The Chair concluded the meeting with a call that Bill Bland’s life’s work goes on. Light refreshments were served, and the participants continued to reminisce over Bill Bland’s legacy and its attendant controversies, as well as look at some of the photos of Bill Bland which captured his personality.
Tribute to Comrade Bill Bland Given by Steve Calder, RCPB(ML), at the Memorial Meeting At Conway Hall.
Our Party, RCPB(ML), is deeply grateful to the Stalin Society for its invitation to us to participate in this Memorial Meeting to Comrade Bill Bland.
We were very sad when we heard of Comrade Bill’s passing away. We had worked together with him over the years, most notably when he was Secretary of the Albanian Society. Recently, we had met him in connection with his research in writing a history of the anti-revisionist movement in Britain, and on other matters. We have many affectionate memories of Comrade Bill and his indefatigable character in all the work he took up. His presence, in his characteristic open necked shirt and his sandals, wherever circumstances demanded that a communist should be present to do their duty, seemed never changing.
Comrade Bill and our Party shared many preoccupations. There was the defence of socialist Albania before its collapse, the defence of the purity of Marxism-Leninism, the necessity for the unity of the Marxist-Leninists – these were some of the areas in which our interests converged. Our association with Comrade Bill goes back to the time when the 1970s were turning into the 1980s, at a time when the international communist movement was indebted to Enver Hoxha and the Party of Labour of Albania for their contribution to the struggle against Khrushchevite revisionism and the exposure of Mao Tsetung Thought. Many cadres of our Party were active in the Albanian Society throughout the 1980s, working with Comrade Bill, in building friendship and understanding in Britain with socialist Albania. I myself had the honour of being London Regional Secretary of the Albanian Society in the early 80s and working on its magazine, Albanian life, with Bill Bland.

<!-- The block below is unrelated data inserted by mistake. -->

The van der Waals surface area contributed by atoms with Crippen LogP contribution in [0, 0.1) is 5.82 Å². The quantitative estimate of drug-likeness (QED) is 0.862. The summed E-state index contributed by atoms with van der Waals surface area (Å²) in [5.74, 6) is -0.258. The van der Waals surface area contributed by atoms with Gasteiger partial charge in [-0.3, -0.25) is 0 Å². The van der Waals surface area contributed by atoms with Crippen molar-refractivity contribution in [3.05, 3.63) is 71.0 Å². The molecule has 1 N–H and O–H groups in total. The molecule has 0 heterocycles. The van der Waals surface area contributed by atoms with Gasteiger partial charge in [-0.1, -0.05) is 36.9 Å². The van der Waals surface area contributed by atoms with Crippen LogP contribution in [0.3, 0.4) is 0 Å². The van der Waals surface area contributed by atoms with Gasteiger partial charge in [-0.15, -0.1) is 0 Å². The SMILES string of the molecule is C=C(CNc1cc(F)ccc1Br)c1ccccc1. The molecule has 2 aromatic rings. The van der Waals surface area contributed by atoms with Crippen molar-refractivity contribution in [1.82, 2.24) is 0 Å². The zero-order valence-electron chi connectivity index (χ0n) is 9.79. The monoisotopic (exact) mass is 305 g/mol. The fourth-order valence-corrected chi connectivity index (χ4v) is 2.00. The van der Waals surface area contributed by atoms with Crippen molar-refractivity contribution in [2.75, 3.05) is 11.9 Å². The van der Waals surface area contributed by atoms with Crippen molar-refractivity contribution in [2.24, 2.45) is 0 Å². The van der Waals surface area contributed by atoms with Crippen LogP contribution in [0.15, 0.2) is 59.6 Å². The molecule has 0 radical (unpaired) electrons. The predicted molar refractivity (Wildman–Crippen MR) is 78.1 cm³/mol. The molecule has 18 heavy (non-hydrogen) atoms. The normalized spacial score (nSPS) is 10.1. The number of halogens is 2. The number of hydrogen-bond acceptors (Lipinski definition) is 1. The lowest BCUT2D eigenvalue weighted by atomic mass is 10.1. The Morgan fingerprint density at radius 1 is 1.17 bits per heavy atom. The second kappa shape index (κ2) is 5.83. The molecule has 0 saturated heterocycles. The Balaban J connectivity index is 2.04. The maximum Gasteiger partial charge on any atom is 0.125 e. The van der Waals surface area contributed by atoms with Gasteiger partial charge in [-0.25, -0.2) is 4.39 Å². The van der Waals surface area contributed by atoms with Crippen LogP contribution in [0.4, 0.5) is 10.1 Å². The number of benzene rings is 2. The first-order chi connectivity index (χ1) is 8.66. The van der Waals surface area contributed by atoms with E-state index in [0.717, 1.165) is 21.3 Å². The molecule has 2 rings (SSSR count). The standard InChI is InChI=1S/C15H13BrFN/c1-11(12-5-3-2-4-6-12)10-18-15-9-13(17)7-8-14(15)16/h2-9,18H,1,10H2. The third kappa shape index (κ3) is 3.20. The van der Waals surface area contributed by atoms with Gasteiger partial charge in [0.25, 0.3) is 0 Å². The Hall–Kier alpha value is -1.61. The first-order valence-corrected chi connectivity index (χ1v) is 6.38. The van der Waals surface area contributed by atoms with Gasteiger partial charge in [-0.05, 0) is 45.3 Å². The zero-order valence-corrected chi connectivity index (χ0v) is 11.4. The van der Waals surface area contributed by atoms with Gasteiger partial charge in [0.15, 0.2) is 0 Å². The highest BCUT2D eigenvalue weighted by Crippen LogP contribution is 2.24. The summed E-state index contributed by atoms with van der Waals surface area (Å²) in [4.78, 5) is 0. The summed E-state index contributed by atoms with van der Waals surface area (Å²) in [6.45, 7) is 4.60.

More recently, when the retreat of revolution and the historic turning point in the world’s affairs have put on the agenda the necessity for the unity of Marxist-Leninists on a new historical basis, Comrade Bill Bland has been part of the forces who had appreciated that such a unity is necessary and has to be worked for. Our Party had exchanged views with Comrade Bill on a number of occasions on this important work. It seems to us that Comrade Bill was one of those rare human beings of whom it can be said that they have devoted their whole life to high ideals, and have not been swayed from their task. Comrade Bill was optimistic to the last that socialism remains the future of humankind, and we are only too happy to declare that we join with him in this optimism.
A salute to you, Comrade Bill! May the causes to which you dedicated your life come to fruition in the not too distant future!